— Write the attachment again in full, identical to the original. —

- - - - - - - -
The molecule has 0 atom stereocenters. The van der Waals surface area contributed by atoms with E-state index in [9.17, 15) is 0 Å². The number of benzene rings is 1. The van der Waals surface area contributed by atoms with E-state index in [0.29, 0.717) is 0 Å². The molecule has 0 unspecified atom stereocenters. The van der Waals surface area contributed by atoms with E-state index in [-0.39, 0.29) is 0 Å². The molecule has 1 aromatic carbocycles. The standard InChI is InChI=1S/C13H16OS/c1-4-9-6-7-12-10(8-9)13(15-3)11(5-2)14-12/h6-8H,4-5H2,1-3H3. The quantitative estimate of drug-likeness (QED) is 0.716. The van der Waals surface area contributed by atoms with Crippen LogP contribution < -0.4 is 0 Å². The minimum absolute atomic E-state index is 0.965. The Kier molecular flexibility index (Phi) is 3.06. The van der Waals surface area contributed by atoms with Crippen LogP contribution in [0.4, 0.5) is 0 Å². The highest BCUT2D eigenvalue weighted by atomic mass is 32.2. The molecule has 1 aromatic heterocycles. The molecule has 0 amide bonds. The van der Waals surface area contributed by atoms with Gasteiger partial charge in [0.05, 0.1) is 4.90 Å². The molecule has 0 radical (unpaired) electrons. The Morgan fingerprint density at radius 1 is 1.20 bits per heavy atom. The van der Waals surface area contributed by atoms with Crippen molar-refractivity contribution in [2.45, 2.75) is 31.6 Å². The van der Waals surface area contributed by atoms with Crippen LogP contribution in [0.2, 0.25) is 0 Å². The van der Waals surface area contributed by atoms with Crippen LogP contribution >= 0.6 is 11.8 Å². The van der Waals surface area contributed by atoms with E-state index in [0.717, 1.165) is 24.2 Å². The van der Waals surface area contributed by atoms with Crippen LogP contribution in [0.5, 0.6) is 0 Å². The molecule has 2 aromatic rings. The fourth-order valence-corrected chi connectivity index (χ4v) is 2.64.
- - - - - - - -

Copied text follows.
The molecule has 0 atom stereocenters. The van der Waals surface area contributed by atoms with E-state index in [9.17, 15) is 0 Å². The number of benzene rings is 1. The van der Waals surface area contributed by atoms with E-state index in [0.29, 0.717) is 0 Å². The molecule has 0 unspecified atom stereocenters. The van der Waals surface area contributed by atoms with E-state index in [-0.39, 0.29) is 0 Å². The molecule has 1 aromatic carbocycles. The standard InChI is InChI=1S/C13H16OS/c1-4-9-6-7-12-10(8-9)13(15-3)11(5-2)14-12/h6-8H,4-5H2,1-3H3. The quantitative estimate of drug-likeness (QED) is 0.716. The van der Waals surface area contributed by atoms with Crippen LogP contribution < -0.4 is 0 Å². The minimum absolute atomic E-state index is 0.965. The Kier molecular flexibility index (Phi) is 3.06. The van der Waals surface area contributed by atoms with Crippen LogP contribution in [0.4, 0.5) is 0 Å². The highest BCUT2D eigenvalue weighted by atomic mass is 32.2. The molecule has 1 aromatic heterocycles. The molecule has 0 amide bonds. The van der Waals surface area contributed by atoms with Gasteiger partial charge in [0.05, 0.1) is 4.90 Å². The molecule has 0 radical (unpaired) electrons. The Morgan fingerprint density at radius 1 is 1.20 bits per heavy atom. The van der Waals surface area contributed by atoms with Crippen molar-refractivity contribution in [2.45, 2.75) is 31.6 Å². The van der Waals surface area contributed by atoms with Crippen LogP contribution in [0.2, 0.25) is 0 Å². The van der Waals surface area contributed by atoms with Crippen LogP contribution >= 0.6 is 11.8 Å². The van der Waals surface area contributed by atoms with E-state index in [0.717, 1.165) is 24.2 Å². The van der Waals surface area contributed by atoms with Crippen LogP contribution in [0.5, 0.6) is 0 Å². The molecule has 2 aromatic rings. The fourth-order valence-corrected chi connectivity index (χ4v) is 2.64.